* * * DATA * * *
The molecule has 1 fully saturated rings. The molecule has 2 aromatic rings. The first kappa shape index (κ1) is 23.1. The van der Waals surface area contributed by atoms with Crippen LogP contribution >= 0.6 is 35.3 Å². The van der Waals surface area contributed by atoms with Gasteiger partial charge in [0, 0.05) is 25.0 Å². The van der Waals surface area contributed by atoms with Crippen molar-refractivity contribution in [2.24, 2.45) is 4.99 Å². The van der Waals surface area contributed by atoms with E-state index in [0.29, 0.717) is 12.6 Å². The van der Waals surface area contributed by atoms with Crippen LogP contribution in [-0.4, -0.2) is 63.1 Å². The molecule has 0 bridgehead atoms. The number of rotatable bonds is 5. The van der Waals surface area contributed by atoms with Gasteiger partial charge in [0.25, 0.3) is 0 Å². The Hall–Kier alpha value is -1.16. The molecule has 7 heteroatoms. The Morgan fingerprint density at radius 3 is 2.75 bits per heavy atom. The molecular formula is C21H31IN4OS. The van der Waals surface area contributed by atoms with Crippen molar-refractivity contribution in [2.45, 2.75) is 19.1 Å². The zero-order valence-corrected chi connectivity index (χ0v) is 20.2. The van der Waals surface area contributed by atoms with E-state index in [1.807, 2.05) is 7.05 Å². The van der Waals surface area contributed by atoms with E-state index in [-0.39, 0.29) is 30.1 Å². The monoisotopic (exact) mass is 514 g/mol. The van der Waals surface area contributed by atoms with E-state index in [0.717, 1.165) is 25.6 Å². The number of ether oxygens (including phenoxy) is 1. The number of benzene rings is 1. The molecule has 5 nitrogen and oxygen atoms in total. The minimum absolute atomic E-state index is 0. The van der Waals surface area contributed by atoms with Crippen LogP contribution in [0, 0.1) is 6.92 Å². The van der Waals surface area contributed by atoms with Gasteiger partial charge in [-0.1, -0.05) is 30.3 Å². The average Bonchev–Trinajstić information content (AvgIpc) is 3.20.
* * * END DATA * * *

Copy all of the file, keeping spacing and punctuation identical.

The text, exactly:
The molecule has 1 fully saturated rings. The molecule has 2 aromatic rings. The first kappa shape index (κ1) is 23.1. The van der Waals surface area contributed by atoms with Crippen LogP contribution >= 0.6 is 35.3 Å². The van der Waals surface area contributed by atoms with Gasteiger partial charge in [0, 0.05) is 25.0 Å². The van der Waals surface area contributed by atoms with Crippen molar-refractivity contribution in [2.24, 2.45) is 4.99 Å². The van der Waals surface area contributed by atoms with E-state index in [0.29, 0.717) is 12.6 Å². The van der Waals surface area contributed by atoms with Crippen LogP contribution in [-0.4, -0.2) is 63.1 Å². The molecule has 0 bridgehead atoms. The number of rotatable bonds is 5. The van der Waals surface area contributed by atoms with Gasteiger partial charge in [0.25, 0.3) is 0 Å². The Hall–Kier alpha value is -1.16. The molecule has 7 heteroatoms. The Morgan fingerprint density at radius 3 is 2.75 bits per heavy atom. The molecular formula is C21H31IN4OS. The van der Waals surface area contributed by atoms with Crippen molar-refractivity contribution in [2.45, 2.75) is 19.1 Å². The zero-order valence-corrected chi connectivity index (χ0v) is 20.2. The van der Waals surface area contributed by atoms with E-state index in [1.807, 2.05) is 7.05 Å². The van der Waals surface area contributed by atoms with E-state index in [-0.39, 0.29) is 30.1 Å². The monoisotopic (exact) mass is 514 g/mol. The van der Waals surface area contributed by atoms with E-state index in [0.717, 1.165) is 25.6 Å². The number of ether oxygens (including phenoxy) is 1. The number of benzene rings is 1. The molecule has 5 nitrogen and oxygen atoms in total. The minimum absolute atomic E-state index is 0. The van der Waals surface area contributed by atoms with Crippen LogP contribution in [0, 0.1) is 6.92 Å². The van der Waals surface area contributed by atoms with Gasteiger partial charge in [-0.1, -0.05) is 30.3 Å². The average Bonchev–Trinajstić information content (AvgIpc) is 3.20.